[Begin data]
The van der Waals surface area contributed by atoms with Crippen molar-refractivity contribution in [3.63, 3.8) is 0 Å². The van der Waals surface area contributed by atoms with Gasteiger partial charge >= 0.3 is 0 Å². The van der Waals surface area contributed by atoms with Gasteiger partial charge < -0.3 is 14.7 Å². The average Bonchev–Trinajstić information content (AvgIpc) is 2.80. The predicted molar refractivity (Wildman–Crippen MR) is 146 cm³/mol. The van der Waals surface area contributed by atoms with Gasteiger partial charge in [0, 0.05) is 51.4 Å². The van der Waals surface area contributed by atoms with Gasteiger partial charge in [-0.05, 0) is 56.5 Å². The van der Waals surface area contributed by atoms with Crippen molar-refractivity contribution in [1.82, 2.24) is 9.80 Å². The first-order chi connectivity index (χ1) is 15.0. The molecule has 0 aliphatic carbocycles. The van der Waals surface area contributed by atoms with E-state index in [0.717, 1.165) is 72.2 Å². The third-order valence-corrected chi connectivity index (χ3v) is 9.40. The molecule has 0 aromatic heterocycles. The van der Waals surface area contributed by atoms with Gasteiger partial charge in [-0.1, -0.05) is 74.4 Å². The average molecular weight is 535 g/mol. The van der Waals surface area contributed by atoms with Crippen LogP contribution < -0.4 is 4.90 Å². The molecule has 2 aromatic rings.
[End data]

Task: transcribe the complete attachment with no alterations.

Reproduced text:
The van der Waals surface area contributed by atoms with Crippen molar-refractivity contribution in [3.63, 3.8) is 0 Å². The van der Waals surface area contributed by atoms with Gasteiger partial charge >= 0.3 is 0 Å². The van der Waals surface area contributed by atoms with Gasteiger partial charge < -0.3 is 14.7 Å². The average Bonchev–Trinajstić information content (AvgIpc) is 2.80. The predicted molar refractivity (Wildman–Crippen MR) is 146 cm³/mol. The van der Waals surface area contributed by atoms with Gasteiger partial charge in [0, 0.05) is 51.4 Å². The van der Waals surface area contributed by atoms with Gasteiger partial charge in [-0.05, 0) is 56.5 Å². The van der Waals surface area contributed by atoms with Crippen molar-refractivity contribution in [1.82, 2.24) is 9.80 Å². The first-order chi connectivity index (χ1) is 15.0. The molecule has 0 aliphatic carbocycles. The van der Waals surface area contributed by atoms with E-state index in [0.717, 1.165) is 72.2 Å². The third-order valence-corrected chi connectivity index (χ3v) is 9.40. The molecule has 0 aromatic heterocycles. The van der Waals surface area contributed by atoms with Gasteiger partial charge in [-0.1, -0.05) is 74.4 Å². The average molecular weight is 535 g/mol. The van der Waals surface area contributed by atoms with Crippen LogP contribution < -0.4 is 4.90 Å². The molecule has 2 aromatic rings.